Comments are always welcome.  Thank you for reading the blog.  And check out my other one; Voolavex.com

 

A Yawner in the Rye

I recently read a book I bought by mistake online and thought it still might be a good change from my usual titles and genres.  I won’t mention the name because it turns out it got RAVE reviews all over the whole creation.  I cannot agree with any of them and I found it work.  Set in 1914 England – it regales us with the poshspeak of the “betters” and their little town.  In over 400pp.  It is not Downton by any stretch of the imagination and I could not keep the characters straight no matter how I tried.  And tried how I felt.  I made it through three-quarters of this quiet and then suddenly hysterical tale of the war and how this little burg rose to meet the Hun.  I thought I might find some list of who’s who in the book online but did much better than that.  In one of the many “retell reviews”,  I got the whole plot and the spoilers and in doing so, shed a tear for Blighty and reached The End.  It was reviewed so well, but I think Julian Fellowes hit a better play between upstairs and downstairs and what was the done thing and the never done thing.  Frankly if the upper crust actually spoke in such euphemism it’s hard to imagine how anyone ever was born.

Waiting very patiently for the holds in my library to arrive – being on a massive wait list for all of them, but editing my own shelves I have found some overlooked titles and before they go to the Little Free Library belonging to a friend, I have found some good reading. And room on shelves for those orphans in piles on the floor.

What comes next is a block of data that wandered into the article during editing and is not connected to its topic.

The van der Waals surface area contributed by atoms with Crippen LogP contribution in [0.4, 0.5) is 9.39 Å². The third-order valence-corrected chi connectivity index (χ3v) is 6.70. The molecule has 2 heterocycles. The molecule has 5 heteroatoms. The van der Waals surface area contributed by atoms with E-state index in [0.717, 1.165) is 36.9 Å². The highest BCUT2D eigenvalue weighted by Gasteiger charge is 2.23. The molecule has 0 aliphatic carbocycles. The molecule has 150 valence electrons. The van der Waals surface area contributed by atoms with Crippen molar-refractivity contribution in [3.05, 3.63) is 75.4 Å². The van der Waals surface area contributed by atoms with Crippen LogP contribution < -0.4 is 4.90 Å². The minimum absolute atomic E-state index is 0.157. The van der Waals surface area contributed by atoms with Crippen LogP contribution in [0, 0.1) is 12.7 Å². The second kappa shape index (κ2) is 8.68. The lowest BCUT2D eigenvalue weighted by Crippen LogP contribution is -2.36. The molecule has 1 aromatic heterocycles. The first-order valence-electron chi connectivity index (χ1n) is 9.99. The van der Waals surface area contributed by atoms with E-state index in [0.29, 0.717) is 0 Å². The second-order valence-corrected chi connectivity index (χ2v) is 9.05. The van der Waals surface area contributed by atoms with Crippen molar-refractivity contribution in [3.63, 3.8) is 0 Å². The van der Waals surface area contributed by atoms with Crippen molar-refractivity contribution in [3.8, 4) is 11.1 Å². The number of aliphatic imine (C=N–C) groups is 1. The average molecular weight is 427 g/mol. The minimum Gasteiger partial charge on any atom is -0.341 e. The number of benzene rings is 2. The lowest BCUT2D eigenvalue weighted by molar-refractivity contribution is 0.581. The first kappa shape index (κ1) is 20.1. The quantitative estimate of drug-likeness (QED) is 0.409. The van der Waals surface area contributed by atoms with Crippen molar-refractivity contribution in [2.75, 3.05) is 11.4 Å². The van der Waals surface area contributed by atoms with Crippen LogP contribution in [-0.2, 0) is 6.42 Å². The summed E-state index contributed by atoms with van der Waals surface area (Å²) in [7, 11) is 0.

The New York Times New Book Review awaits.  As long as they keep Marilyn Stasio busy with her “Crime” column I will be happy.

As a comment with little relation to anything so far – why can’t I love Orhan Pamuk as others do.  I tried again with “My Name is Red” and couldn’t do it.  Anyone else?

In fact I would love to have a list  of “books  readers simply cannot finish”.  I suspect we all have many. Send your titles and I will blog a list when we have enough.  Do it.  It should be fun

 

 

 

Watch This Space – Consider These Books

WordPress insists one must have a title before one can blog.  This “one”  blogger is fresh out but has many comments – so watch this space. And consider these books!

To start:  My local library book sale was a good one – nailed a Karsh 50th Anniversary signed 1st edition – cover was dodgy but the photos were divine and it was only $5.    Who would ever donate such a treasure?  He was my mother’s  epitome of portrait and wedding shots of the 40’s and 50’s.  She wasn’t a buff, but she commented on photos that were not Karsh (wedding announcements in the “Women’s Section” mainly) with a shake of her head.  So I knew from a young age that Karsh was very special.

This past week I have read several books that are almost indescribably brilliant.

Inferno by Steven Hatch, M.D.  What to say except I could not put it down? His thorough and graphic description of his own time in Liberia during the Ebola outbreaks there and in Sierra Leone was astonishing for its humanity, honesty and dedication to his profession.  His description of this virus was important and necessary to the book – in very basic and available terms.